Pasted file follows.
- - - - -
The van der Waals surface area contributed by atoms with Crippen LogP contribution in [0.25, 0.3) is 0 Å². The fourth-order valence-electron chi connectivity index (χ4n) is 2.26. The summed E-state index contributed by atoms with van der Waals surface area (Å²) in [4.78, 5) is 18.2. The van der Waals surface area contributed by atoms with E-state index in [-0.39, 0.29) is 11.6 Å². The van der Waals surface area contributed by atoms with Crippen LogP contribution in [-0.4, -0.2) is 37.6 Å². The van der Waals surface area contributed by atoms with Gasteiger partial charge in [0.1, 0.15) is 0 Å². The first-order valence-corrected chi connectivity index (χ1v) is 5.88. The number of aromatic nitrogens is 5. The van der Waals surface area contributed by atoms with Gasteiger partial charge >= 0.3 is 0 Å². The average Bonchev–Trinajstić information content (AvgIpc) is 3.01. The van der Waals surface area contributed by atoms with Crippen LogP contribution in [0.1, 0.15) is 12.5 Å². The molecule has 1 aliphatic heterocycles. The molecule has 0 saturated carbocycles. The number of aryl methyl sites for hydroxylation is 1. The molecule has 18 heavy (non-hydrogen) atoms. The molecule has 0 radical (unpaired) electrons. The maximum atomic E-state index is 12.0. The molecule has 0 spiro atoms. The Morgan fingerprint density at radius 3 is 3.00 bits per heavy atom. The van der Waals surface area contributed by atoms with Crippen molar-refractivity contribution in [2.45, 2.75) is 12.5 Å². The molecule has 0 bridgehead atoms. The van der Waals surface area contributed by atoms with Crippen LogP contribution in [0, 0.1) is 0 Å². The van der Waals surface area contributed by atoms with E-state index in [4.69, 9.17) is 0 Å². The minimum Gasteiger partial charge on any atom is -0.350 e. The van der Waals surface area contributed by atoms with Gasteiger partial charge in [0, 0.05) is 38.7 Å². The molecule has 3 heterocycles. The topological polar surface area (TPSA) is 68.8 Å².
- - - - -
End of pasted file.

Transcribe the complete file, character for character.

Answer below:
The van der Waals surface area contributed by atoms with Crippen LogP contribution in [0.25, 0.3) is 0 Å². The fourth-order valence-electron chi connectivity index (χ4n) is 2.26. The summed E-state index contributed by atoms with van der Waals surface area (Å²) in [4.78, 5) is 18.2. The van der Waals surface area contributed by atoms with E-state index in [-0.39, 0.29) is 11.6 Å². The van der Waals surface area contributed by atoms with Crippen LogP contribution in [-0.4, -0.2) is 37.6 Å². The van der Waals surface area contributed by atoms with Gasteiger partial charge in [0.1, 0.15) is 0 Å². The first-order valence-corrected chi connectivity index (χ1v) is 5.88. The number of aromatic nitrogens is 5. The van der Waals surface area contributed by atoms with Gasteiger partial charge >= 0.3 is 0 Å². The average Bonchev–Trinajstić information content (AvgIpc) is 3.01. The van der Waals surface area contributed by atoms with Crippen LogP contribution in [0.1, 0.15) is 12.5 Å². The molecule has 1 aliphatic heterocycles. The molecule has 0 saturated carbocycles. The number of aryl methyl sites for hydroxylation is 1. The molecule has 18 heavy (non-hydrogen) atoms. The molecule has 0 radical (unpaired) electrons. The maximum atomic E-state index is 12.0. The molecule has 0 spiro atoms. The Morgan fingerprint density at radius 3 is 3.00 bits per heavy atom. The van der Waals surface area contributed by atoms with Crippen molar-refractivity contribution in [2.45, 2.75) is 12.5 Å². The molecule has 0 bridgehead atoms. The van der Waals surface area contributed by atoms with Crippen LogP contribution in [0, 0.1) is 0 Å². The van der Waals surface area contributed by atoms with E-state index in [4.69, 9.17) is 0 Å². The minimum Gasteiger partial charge on any atom is -0.350 e. The van der Waals surface area contributed by atoms with Gasteiger partial charge in [0, 0.05) is 38.7 Å². The molecule has 3 heterocycles. The topological polar surface area (TPSA) is 68.8 Å².